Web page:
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Active-Vision

Cost-Effective Mobility Solutions

Each year, tens of thousands of people die in traffic accidents in the United States. In 2022 alone, an estimated 42,975 people died in motor vehicle crashes.1 While vehicle safety, roadside infrastructure and traveler information continue to improve, the stark reality remains that as long as there are vehicles, there will be accidents. While research tends to focus on mitigating or eliminating the causes of accidents, more research is needed to improve accident recognition and response.

Department of Transportation (DOT) operators around the nation agree that accelerating response times will help save lives2 and reduce congestion. One study found a nine-minute median response time across more than 2,000 counties3. Making it easier for people to report accidents or interfacing directly with emergency service computer-aided dispatch (CAD) systems could help, but using the ever-growing network of traffic cameras has produced the most promising results when successfully deployed.

Imagine you had thousands of employees, each monitoring the camera feed, counting each and every vehicle, recording their speeds and reporting any incidents or abnormalities. This would certainly help reduce incident response time but would come at an exorbitant cost that no state DOT can afford. However, computer-vision-based machine-learning (ML) techniques can achieve the same level of perception at a fraction of the cost. Using these systems, organizations with traffic cameras could constantly monitor their roadways, recognizing accidents, wrong-way drivers and more, while simultaneously notifying first responders with virtually zero delay.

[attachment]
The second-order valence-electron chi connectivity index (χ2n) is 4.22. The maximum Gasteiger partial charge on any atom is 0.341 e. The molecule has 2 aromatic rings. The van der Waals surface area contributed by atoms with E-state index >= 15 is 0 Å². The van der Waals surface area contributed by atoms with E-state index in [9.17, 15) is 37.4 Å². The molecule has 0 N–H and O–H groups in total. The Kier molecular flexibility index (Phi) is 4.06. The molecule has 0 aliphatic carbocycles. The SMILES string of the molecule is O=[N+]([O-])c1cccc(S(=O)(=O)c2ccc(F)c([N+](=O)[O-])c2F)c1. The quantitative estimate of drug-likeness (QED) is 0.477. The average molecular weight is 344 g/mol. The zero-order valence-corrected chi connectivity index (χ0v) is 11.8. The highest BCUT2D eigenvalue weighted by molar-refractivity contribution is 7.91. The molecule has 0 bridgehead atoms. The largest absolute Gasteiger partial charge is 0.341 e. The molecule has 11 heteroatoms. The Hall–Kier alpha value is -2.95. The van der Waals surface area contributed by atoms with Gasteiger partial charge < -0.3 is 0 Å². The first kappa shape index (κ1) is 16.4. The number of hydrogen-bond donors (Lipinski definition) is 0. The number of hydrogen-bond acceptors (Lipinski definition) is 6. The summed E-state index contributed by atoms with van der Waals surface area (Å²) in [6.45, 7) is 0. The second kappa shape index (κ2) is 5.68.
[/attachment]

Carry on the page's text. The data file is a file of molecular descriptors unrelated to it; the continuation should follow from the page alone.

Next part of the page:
With these goals in mind, Southwest Research Institute’s intelligent transportation specialists developed the initial idea for the Active-Vision™ system. Through Internal Research and Development (IR&D) funding, engineers addressed these problems, developing an application to detect traffic anomalies such as accidents or wrongway drivers. This application drew on years of machine vision and learning research, providing consistent, reliable anomaly detection at a cost that DOTs, cities and municipalities can afford.

DETAIL

A geographic information system, or GIS, is a spatial system that creates, manages, analyzes and maps data.

ACTIVE-VISION LAUNCH

The project first needed to develop algorithms that could identify a series of pixels across a two-dimensional screen as a vehicle. The first question was, how do people look at an image and know they are looking at a vehicle? For instance, at some point in my early childhood, my mom or dad showed me a toy car and said “car.” Then, when I pointed at the dog and said “car,” they gently corrected me by pointing out another car driving past. It turns out that teaching an ML algorithm is not terribly different. Without getting into the fuzzy logic details of the ML algorithms, you simply provide tons of data, and you label each proper area “car.” When the algorithm incorrectly interprets something as a vehicle, you correct it. Over time, just like us, it gets better and better at determining what is, or is not, a car.

Ryan McBee is developing software to process feeds from traffic cameras deployed across highway systems to automatically detect traffic anomalies such as accidents or wrong-way drivers.

Ryan McBee is developing software to process feeds from traffic cameras deployed across highway systems to automatically detect traffic anomalies such as accidents or wrong-way drivers.

Active-Vision deployment enables video feed processing using cloud-based, on-premises or edge deployments, with a hybrid of the three offering the maximum efficiency.

Active-Vision deployment enables video feed processing using cloud-based, on-premises or edge deployments, with a hybrid of the three offering the maximum efficiency. Cloud-based models are low maintenance but require high-bandwidth connectivity. On-premises models deployed at traffic management centers require moderate maintenance. Edge or roadside deployments (field kits) process video feeds onsite, eliminating the need to stream video feeds over the field network, but are higher maintenance. Detections identified on-site then can be uploaded to the central field.